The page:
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Laurie Penny: The 15 best slogans from today's student rally

"Is this the queue for Justin Bieber tickets?"

The sun is shining brightly on Horse Guards Parade as 30,000 screaming students with drums, whistles and placards holler their disconcertion at the coming bonfire of public education and public services. The parade is heaving and a brass band is playing the Liberty Bell, and teenagers on their first ever protest are dancing in the streets.

This is more like it. A considered report will follow, but here, in the interim, are a selection of the best chants and placards:

1. LGBT caucus: We're here! We're queer! We can't afford nine grand a year!

2. Hoodie-wearing sixth former with sign: Forget university, I can't even afford college any more. Where's my future?

3. Busted lookalike: This is not what I voted for!

4. Cortauld institute: Education is not a business! Keep your hands off my arts!

5. Man wearing a wig and suit made entirely from Monopoly notes: Do I look like I'm made of money? (see picture below)

6. Bath students: We are bath! We will march! (This one needs a bit of work).

7. Tiny teenager in a tutu with a megaphone: Marx was right! Marx was right all along!

8. Her friend's banner: Scrap bonuses, not EMA, TWATS!!!

9. Socialist students: Tories! Putting the N in cuts!

10. Handpainted placard: If it's Browne, flush it down!

Student protestor, 10 November 2010. Credit: Getty Images

11. Emo kid with sign: Is this the queue for Justin Bieber tickets?

12. Scotland: Gonnae no dae that!

13. Scotland: Free education - Scottish style not USA style!

14. London teenager with a placard: Fuck this, I'm moving to Scotland!

15. Polite hand-drawn slogan by Bath university student: I very much regret voting for the Lib Dems!

Laurie Penny is a contributing editor to the New Statesman. She is the author of five books, most recently Unspeakable Things .

Dan Kitwood/Getty
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I believe only Yvette Cooper has the breadth of support to beat Jeremy Corbyn

All the recent polling suggests Andy Burnham is losing more votes than anyone else to Jeremy Corbyn, says Diana Johnson MP.

Tom Blenkinsop MP on the New Statesman website today says he is giving his second preference to Andy Burnham as he thinks that Andy has the best chance of beating Jeremy.

This is on the basis that if Yvette goes out first all her second preferences will swing behind Andy, whereas if Andy goes out first then his second preferences, due to the broad alliance he has created behind his campaign, will all or largely switch to the other male candidate, Jeremy.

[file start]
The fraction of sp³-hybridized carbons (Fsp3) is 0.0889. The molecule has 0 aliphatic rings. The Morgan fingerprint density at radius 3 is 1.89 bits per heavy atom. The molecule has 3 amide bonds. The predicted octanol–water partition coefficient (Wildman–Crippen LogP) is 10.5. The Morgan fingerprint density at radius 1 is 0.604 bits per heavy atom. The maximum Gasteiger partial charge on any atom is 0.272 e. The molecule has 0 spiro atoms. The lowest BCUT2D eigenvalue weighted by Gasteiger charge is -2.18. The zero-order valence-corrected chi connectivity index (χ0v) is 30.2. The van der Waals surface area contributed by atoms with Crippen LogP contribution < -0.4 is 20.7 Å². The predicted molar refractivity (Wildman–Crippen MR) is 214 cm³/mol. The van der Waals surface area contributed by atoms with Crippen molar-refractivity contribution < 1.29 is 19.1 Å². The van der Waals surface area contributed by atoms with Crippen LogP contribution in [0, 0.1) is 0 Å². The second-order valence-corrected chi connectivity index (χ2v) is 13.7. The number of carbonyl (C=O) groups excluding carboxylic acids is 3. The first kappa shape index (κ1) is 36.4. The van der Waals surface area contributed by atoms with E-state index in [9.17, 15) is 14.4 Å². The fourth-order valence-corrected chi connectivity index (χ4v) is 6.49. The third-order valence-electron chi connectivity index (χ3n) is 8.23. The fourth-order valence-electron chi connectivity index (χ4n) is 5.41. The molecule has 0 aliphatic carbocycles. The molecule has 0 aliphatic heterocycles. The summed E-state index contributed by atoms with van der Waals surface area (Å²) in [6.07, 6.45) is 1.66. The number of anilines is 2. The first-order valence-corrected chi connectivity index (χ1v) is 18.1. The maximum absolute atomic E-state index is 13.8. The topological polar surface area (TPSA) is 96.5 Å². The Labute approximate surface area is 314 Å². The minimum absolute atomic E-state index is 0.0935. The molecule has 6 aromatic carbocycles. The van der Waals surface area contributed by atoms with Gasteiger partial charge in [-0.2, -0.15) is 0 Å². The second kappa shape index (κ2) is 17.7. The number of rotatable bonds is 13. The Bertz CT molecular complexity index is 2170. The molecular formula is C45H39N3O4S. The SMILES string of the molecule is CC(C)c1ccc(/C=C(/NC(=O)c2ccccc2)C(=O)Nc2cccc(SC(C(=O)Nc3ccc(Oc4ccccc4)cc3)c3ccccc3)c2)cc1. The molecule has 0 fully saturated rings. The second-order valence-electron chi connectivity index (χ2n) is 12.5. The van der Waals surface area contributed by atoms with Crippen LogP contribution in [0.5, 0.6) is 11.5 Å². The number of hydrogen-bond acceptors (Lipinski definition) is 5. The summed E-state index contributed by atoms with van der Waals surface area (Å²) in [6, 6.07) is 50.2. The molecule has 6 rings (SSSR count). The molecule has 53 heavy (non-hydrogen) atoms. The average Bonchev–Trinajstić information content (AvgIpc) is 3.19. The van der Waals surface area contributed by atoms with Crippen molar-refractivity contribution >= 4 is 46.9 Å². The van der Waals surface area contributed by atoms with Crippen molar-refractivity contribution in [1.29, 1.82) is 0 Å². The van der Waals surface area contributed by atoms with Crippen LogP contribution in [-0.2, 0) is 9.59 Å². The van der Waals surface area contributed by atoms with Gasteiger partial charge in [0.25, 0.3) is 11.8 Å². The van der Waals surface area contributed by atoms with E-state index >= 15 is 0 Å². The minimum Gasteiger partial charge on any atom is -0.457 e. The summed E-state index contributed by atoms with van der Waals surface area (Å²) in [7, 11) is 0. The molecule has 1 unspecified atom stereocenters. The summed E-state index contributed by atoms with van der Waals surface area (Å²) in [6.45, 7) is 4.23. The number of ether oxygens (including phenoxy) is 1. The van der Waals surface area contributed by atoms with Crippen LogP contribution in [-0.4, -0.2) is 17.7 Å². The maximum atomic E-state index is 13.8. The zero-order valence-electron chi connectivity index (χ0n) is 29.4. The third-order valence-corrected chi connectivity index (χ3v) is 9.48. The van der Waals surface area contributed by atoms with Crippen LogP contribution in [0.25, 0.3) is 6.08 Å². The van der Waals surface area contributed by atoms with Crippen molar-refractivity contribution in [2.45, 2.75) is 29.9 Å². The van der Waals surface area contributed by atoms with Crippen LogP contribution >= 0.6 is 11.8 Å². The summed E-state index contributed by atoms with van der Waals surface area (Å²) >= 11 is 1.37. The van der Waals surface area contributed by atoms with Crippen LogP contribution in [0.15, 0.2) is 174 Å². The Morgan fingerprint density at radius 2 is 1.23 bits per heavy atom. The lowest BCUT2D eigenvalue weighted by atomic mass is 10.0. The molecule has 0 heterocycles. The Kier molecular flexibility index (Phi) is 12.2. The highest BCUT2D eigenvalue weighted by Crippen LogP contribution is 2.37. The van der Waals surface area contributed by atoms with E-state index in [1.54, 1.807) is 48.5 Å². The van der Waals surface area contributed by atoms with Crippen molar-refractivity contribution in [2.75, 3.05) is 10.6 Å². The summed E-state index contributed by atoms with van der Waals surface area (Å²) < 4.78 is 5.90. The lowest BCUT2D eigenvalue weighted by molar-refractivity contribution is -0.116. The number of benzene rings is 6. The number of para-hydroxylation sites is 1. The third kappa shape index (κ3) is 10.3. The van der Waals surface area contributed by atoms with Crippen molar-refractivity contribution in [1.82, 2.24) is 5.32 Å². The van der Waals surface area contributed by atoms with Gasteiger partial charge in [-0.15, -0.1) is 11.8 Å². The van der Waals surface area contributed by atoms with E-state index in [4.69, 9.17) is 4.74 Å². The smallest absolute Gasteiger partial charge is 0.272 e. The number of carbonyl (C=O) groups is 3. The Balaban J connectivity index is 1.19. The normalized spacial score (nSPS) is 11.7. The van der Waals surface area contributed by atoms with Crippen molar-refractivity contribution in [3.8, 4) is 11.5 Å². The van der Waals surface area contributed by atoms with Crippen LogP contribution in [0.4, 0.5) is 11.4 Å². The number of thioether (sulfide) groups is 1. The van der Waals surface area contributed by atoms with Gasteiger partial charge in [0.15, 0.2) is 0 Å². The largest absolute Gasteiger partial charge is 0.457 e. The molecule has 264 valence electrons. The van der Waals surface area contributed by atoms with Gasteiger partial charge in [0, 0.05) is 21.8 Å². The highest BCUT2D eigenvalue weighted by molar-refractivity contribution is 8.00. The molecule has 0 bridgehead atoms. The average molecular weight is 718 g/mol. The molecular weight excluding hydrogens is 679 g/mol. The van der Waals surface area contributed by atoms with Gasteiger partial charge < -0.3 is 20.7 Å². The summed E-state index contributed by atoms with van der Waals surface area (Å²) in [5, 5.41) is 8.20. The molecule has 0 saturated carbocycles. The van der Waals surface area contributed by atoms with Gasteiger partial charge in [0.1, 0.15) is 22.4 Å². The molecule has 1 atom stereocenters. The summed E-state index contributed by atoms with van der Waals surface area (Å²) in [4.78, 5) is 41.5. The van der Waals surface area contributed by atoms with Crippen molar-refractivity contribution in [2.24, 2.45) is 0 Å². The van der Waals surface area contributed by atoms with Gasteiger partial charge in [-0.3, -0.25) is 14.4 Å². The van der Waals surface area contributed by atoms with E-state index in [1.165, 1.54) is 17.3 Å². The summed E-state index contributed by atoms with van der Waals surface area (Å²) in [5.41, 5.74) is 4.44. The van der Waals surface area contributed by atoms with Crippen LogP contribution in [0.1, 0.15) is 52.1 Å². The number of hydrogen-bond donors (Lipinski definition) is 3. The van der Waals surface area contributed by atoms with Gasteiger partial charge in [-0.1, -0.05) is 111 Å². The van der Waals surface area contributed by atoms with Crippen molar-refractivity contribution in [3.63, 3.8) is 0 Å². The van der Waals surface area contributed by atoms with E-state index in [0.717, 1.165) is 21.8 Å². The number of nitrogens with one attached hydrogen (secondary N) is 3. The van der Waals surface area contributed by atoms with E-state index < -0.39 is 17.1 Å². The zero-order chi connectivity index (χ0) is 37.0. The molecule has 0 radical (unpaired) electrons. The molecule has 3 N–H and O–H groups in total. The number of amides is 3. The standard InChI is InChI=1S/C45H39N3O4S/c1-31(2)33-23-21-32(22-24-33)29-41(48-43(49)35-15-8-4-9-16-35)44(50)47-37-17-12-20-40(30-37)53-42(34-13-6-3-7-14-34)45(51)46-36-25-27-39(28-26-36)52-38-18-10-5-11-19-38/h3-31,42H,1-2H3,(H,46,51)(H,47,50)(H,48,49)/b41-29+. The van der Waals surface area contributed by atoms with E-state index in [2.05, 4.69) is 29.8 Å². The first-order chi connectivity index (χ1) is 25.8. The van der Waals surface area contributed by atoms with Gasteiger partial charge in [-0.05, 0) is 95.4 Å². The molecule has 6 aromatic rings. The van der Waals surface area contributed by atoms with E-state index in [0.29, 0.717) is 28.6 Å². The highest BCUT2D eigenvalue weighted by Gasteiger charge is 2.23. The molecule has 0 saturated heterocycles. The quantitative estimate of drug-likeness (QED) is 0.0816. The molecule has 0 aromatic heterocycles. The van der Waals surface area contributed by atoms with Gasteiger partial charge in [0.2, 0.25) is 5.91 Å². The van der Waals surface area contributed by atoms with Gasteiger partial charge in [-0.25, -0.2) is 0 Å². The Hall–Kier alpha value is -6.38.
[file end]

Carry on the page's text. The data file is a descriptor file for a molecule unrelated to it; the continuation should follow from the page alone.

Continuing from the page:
Let's take a deep breath and try and think through what will be the effect of preferential voting in the Labour leadership.

First of all, it is very difficult to know how second preferences will switch. From my telephone canvassing there is some rather interesting voting going on, but I don't accept that Tom’s analysis is correct. I have certainly picked up growing support for Yvette in recent weeks.

In fact you can argue the reverse of Tom’s analysis is true – Andy has moved further away from the centre and, as a result, his pitch to those like Tom who are supporting Liz first is now narrower. As a result, Yvette is more likely to pick up those second preferences.

Stats from the Yvette For Labour team show Yvette picking up the majority of second preferences from all candidates – from the Progress wing supporting Liz to the softer left fans of Jeremy – and Andy's supporters too. Their figures show many undecideds opting for Yvette as their first preference, as well as others choosing to switch their first preference to Yvette from one of the other candidates. It's for this reason I still believe only Yvette has the breadth of support to beat Jeremy and then to go on to win in 2020.

It's interesting that Andy has not been willing to make it clear that second preferences should go to Yvette or Liz. Yvette has been very clear that she would encourage second preferences to be for Andy or Liz.

Having watched Andy on Sky's Murnaghan show this morning, he categorically states that Labour will not get beyond first base with the electorate at a general election if we are not economically credible and that fundamentally Jeremy's economic plans do not add up. So, I am unsure why Andy is so unwilling to be clear on second preferences.

All the recent polling suggests Andy is losing more votes than anyone else to Jeremy. He trails fourth in London – where a huge proportion of our electorate is based.

So I would urge Tom to reflect more widely on who is best placed to provide the strongest opposition to the Tories, appeal to the widest group of voters and reach out to the communities we need to win back. I believe that this has to be Yvette.

The Newsnight focus group a few days ago showed that Yvette is best placed to win back those former Labour voters we will need in 2020.

Labour will pay a massive price if we ignore this.

Diana Johnson is the Labour MP for Hull North.